• Travel the world: visit multiple unique locations across the globe each with their own design, story and gameplay elements.
  • Become involved in vast global conspiracy: unravel the story — discover who you can really trust.
  • Decide humanity’s future: the decision you make and the actions you take will lead to an ultimate decision on mankind’s future.


Say hi to Inventory Tetris again.

And this should be familiar, too. x2

Deus Ex: Human Revolution - Director’s Cut is the enhanced return to one of the most critically-acclaimed video game franchises of all time. The game tells the story of Adam Jensen, a man cybernetically augmented against his own will, who soon finds himself in the middle of a global conspiracy to which he holds the key. By offering players the chance to advance through the game in multiple and vastly different ways, Deus Ex: Human Revolution Director’s Cut challenges the foundations of gaming and provides an immersive experience where every choice has a lasting consequence.

The Director's Cut will be available for Xbox 360, PlayStation 3, Wii U and Windows PC.

David Anfossi posted:

Over the last 18 months, the team has been working very hard on the development of the Director's Cut. With this edition, we gave the team the envious task of pushing the boundaries of innovation and creativity to explore something we believe will become a big part of the future of the franchise, the second screen experience. When the game launches, players will have the opportunity to experience Human Revolution in a new and unique way through SmartGlass, the PS Vita and the Wii U GamePad. I look forward to hearing your feedback on the Deus Ex forums.

The Director's Cut contains the full Human Revolution game, plus all DLC packs (the Missing Link, the Explosive Mission Pack, and the Tactical Enhancement Pack) – along with other improvements and bonuses:
  • Improved boss battles & boss battle map layouts that better support non-combatative playstyles and give players alternative potential strategies
  • The Missing Link DLC is integrated into the main game instead of a separate experience
  • A New Game+ mode, letting players carry over their augmentations and weapons from their first playthrough
  • New hacking challenges are available to players who focus on hacking, and stealth options are available to those who focus on stealth
  • Energy system is more forgiving, you can also have two energy cells recharge by default on all but the hardest difficulty
  • Players can now use Jensen’s augmentation powers more freely
  • Improved AI for enemies to include the tweaks made for The Missing Link downloadable expansion
  • Enemy cone of vision has been retrofitted into the entire game
  • Missing Link’s improved visuals have now been applied to Director’s Cut full game - includes better shaders and revamped lighting system
  • New fog system that “makes the atmosphere really stand out”
  • Around 8 hours of commentary from Eidos Montreal - Icons dotted around the world can activate this voice over, and you’re free to continue playing as you listen
  • The Wii U GamePad, Microsoft’s SmartGlass, and the PlayStation Vita provide the ultimate experience with 11 new Neural Hub features, including touchscreen hacking, interactive map editing, augmented sniping, smart vision plus, throwback explosives, inventory and augmentation management, and the possibility to play the entire game on the GamePad screen.

PC digital download prices:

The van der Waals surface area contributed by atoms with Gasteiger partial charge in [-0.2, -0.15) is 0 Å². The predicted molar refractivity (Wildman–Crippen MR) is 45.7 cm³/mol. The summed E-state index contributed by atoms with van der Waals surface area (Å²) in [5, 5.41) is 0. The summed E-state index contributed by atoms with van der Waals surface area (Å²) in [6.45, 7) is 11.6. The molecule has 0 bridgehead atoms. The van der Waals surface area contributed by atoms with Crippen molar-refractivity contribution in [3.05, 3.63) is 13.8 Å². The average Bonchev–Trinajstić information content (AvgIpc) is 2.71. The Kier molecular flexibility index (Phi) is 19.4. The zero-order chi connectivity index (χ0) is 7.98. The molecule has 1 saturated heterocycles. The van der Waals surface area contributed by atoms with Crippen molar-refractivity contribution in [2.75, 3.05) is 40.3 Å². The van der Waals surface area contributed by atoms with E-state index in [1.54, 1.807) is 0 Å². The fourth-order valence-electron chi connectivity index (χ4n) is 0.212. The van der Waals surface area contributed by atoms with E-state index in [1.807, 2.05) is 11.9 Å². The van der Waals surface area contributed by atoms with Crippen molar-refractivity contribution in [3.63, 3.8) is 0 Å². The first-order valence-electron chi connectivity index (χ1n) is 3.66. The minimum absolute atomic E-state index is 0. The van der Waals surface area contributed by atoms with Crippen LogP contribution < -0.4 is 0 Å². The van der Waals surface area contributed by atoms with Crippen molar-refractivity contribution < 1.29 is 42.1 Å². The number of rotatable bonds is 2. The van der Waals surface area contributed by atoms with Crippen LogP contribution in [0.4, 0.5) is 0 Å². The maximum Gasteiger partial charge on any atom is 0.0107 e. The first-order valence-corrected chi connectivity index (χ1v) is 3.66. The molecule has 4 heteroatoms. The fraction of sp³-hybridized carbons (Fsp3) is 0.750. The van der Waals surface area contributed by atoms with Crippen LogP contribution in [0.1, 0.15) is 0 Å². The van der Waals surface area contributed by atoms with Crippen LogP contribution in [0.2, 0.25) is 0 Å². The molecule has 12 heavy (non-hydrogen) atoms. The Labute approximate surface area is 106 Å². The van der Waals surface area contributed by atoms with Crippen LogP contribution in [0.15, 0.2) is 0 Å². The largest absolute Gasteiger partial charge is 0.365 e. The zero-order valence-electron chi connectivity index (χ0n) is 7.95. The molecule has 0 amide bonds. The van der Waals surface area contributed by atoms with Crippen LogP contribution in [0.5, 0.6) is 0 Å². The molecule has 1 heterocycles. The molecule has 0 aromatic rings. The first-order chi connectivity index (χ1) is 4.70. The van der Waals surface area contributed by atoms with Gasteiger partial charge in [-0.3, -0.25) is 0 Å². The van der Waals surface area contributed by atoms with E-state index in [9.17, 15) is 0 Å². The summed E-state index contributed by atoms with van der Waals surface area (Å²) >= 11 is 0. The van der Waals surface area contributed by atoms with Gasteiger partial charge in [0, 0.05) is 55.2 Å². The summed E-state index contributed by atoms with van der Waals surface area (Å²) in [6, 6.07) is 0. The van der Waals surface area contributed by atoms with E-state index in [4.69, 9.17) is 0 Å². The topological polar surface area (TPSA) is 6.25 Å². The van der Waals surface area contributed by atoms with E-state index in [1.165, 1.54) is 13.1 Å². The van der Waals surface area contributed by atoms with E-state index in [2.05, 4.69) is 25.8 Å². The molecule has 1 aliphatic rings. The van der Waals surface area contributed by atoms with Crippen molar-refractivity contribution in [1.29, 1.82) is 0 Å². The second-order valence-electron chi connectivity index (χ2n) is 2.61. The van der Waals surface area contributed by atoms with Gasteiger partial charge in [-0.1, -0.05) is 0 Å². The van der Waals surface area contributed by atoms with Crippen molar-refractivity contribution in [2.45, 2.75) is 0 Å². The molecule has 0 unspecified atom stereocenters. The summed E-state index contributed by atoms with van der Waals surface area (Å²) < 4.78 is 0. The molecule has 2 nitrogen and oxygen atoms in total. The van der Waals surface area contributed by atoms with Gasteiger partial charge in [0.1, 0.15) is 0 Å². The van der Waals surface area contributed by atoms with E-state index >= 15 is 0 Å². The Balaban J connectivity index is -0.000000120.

• New purchase (if you don’t already have the basic game): £12.99/€19.99/$19.99
  • Own the basic game (with no DLC): £6.99/€7.99/$9.99
  • Own the game and Missing Link DLC: £3.49/€3.99/$4.99
These upgrades apply to the Steam version only.

Console prices:
  • The Wii U version of the game will cost $49.99
  • The PS3 and 360 editions will be priced at $29.99

The game will be available to download on October 22, 2013 in North America and October 25, 2013 in PAL territories.

The Story
You play Adam Jensen, an ex-SWAT specialist who's been handpicked to oversee the defensive needs of one of America's most experimental biotechnology firms. Your job is to safeguard company secrets, but when a black ops team breaks in and kills the very scientists you were hired to protect, everything you thought you knew about your job changes. Badly wounded during the attack, you have no choice but to become mechanically augmented and you soon find yourself chasing down leads all over the world, never knowing who you can trust. At a time when scientific advancements are turning athletes, soldiers and spies into super enhanced beings, someone is working very hard to ensure mankind's evolution follows a particular path.

You need to discover where that path lies. Because when all is said and done, the decisions you take, and the choices you make, will be the only things that can change it.

Human Revolution deals with the ethics of transhumanism, and carries an overarching message of humanity's reach exceeding its grasp. "Mankind is using mechanical augmentations," director Jean-François Dugas said before the game's release, "but there is still much to be determined in terms of their effect on society and the ultimate direction it will lead us in." The pace of technological development is reflected visually by a Renaissance theme. Characters who support the advances of human augmentation dress themselves and decorate their homes in reinterpreted late-medieval Italian style, and the game as a whole has a sepia-tinted colour palette (aka "Black and Gold") reminiscent of historic manuscripts or paintings. In contrast, characters who oppose augmentation wear clothing that is more or less current-day.

Conspiracy theories and immensely powerful corporations also feature strongly, as in Deus Ex, though the devs are being (rightly) tight-lipped about them.